Butler County commissioners approve 2018 tax budget

Butler County’s finance director is warning office holders and department heads the budget for 2018 is going to be challenging, but the tax budget commissioners approved for next year is structurally balanced.

The general fund is sitting at $96 million and it includes across-the-board, two percent raises, since Finance Director Tawana Keels erased non-contractual increases some plugged in the spending plan that went above the two percent. However, Commissioner Don Dixon said in the end the new pay-for-performance plan will not be scratched.

RELATED: Pay-for-performance is paying off, leaders say

“I want to be very clear and frank and open with our office holders because they have gone the distance with us and helped us get here,” Dixon said. “The pay for performance that we put in place had such a positive impact on the budget, I don’t want to leave our employees and office holders thinking that the pay-for-performance won’t be there.”

The biggest burden on the budget is the loss of $3.1 million in Medicaid Managed Care sales tax. The state budget included a fix for the loss but Gov. John Kasich vetoed it. The House members have overridden the veto but now the Senate must approve the override.

Kasich penciled in a lump-sum payment of $2.1 million to bridge the gap for the county in his version of the budget, but that money can’t be used for operations.

Keels said she isn’t counting on the money.

MORE: Butler County out $3.1 million in sales tax

“We are still anticipating we are not going to be made whole,” Keels said. “Even if we are made whole my understanding of the legislation is that wouldn’t go into effect July 1, ‘18. I’ve been unable to get the details of what means, will that be retroactive for the entire year. How much will I collect in ‘18.”

When Keels presented the initial tax budget to the commissioners in June she had received $99.4 million in general fund expense requests but revenues are only expected to reach $96 million.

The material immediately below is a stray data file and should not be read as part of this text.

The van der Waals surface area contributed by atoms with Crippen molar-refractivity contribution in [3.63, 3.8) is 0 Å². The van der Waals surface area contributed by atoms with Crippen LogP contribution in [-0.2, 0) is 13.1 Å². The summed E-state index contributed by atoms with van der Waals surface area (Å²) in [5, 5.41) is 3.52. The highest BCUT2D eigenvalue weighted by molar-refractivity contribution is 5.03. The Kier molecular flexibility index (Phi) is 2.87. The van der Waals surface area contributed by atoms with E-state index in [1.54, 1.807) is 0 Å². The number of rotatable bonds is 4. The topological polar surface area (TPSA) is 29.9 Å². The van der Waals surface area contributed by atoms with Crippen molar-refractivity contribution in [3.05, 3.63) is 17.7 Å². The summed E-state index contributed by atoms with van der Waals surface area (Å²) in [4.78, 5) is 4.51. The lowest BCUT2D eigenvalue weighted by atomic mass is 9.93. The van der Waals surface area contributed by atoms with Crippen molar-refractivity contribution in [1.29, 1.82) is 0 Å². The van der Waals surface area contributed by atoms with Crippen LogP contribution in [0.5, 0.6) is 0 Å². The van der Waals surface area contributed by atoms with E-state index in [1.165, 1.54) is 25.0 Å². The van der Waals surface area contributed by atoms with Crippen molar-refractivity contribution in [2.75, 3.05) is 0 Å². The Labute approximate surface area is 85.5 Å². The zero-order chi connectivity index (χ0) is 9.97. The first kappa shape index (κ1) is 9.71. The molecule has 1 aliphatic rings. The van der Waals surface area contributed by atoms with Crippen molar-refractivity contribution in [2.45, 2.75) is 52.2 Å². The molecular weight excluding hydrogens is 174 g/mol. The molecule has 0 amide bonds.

To balance the budget — no reserves will be used to cover expenses in the general fund — Keels said the salary reductions were made where possible, they reduced the capital budget, cut the rainy day fund by $1 million — it was set at $2 million — and made some other adjustments.

There are some big ticket items that are still up for discussion — and not in the tax budget — during budget hearings in October. The biggest is new voting machines. The Board of Elections needs about $4 million up front to purchase new machines but will get reimbursed half by the state. There are also repairs to the Care Facility than can’t be covered by Community Development Block Grant money and other infrastructure improvements.

RELATED: Butler County may get new voting machines

Keels warned that the budgeting process this year — the tax budget is the starting point — is going to be difficult.

“For the most part that growth (in revenues) we’ve experienced year to year is going to be absorbed by the (sales tax) loss,” she said. “It’s imperative that our departments continue to work with us not only this year but for next year and understand we really need to have flat budgets.”

Total general fund revenues are anticipated to get an $800,000 boost from investment income, almost $300,000 in property transfer taxes and other increases, for a total of about $1.45 million in new general fund revenue.

Keels said there are still many variables to consider, including unknown future actions, like unfunded mandates from the state and federal governments, but she said she is conservatively estimating the county will have a $33.8 million cash balance in the general fund at the end of 2018. That figure once stood at around $10 million in 2010.

Commissioner T. C. Rogers echoed Keels caution to fellow office holders and department heads.

“I believe that this is going to be probably the most difficult budget we’ve faced. There are conversations that we have this much (more) in reserves than we had before. We’ve got the reserve level which we were supposed to have as a county but actually we’re not quite there yet for an operation of this size,” Rogers said. “We’re just trying to keep the ship afloat.”

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